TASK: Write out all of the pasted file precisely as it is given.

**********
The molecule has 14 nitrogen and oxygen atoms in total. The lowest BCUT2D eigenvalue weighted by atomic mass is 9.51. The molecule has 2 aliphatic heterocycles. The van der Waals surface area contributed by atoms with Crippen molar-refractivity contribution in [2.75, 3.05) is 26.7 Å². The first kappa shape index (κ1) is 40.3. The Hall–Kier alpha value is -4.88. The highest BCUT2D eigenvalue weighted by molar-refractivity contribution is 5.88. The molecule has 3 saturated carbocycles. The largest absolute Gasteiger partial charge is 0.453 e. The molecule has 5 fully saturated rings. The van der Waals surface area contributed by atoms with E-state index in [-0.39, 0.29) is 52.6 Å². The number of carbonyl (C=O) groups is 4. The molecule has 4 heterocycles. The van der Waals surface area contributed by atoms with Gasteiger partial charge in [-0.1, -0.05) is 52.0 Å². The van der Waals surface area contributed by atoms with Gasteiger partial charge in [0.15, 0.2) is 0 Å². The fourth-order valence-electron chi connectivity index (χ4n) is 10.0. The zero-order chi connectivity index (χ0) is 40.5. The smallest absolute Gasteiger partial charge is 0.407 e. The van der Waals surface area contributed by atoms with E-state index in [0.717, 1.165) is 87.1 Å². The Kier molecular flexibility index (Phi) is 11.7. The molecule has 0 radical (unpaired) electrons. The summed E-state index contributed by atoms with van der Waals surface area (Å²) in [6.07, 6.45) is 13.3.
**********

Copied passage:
The molecule has 14 nitrogen and oxygen atoms in total. The lowest BCUT2D eigenvalue weighted by atomic mass is 9.51. The molecule has 2 aliphatic heterocycles. The van der Waals surface area contributed by atoms with Crippen molar-refractivity contribution in [2.75, 3.05) is 26.7 Å². The first kappa shape index (κ1) is 40.3. The Hall–Kier alpha value is -4.88. The highest BCUT2D eigenvalue weighted by molar-refractivity contribution is 5.88. The molecule has 3 saturated carbocycles. The largest absolute Gasteiger partial charge is 0.453 e. The molecule has 5 fully saturated rings. The van der Waals surface area contributed by atoms with E-state index in [-0.39, 0.29) is 52.6 Å². The number of carbonyl (C=O) groups is 4. The molecule has 4 heterocycles. The van der Waals surface area contributed by atoms with Gasteiger partial charge in [-0.1, -0.05) is 52.0 Å². The van der Waals surface area contributed by atoms with Gasteiger partial charge in [0.15, 0.2) is 0 Å². The fourth-order valence-electron chi connectivity index (χ4n) is 10.0. The zero-order chi connectivity index (χ0) is 40.5. The smallest absolute Gasteiger partial charge is 0.407 e. The van der Waals surface area contributed by atoms with E-state index in [0.717, 1.165) is 87.1 Å². The Kier molecular flexibility index (Phi) is 11.7. The molecule has 0 radical (unpaired) electrons. The summed E-state index contributed by atoms with van der Waals surface area (Å²) in [6.07, 6.45) is 13.3.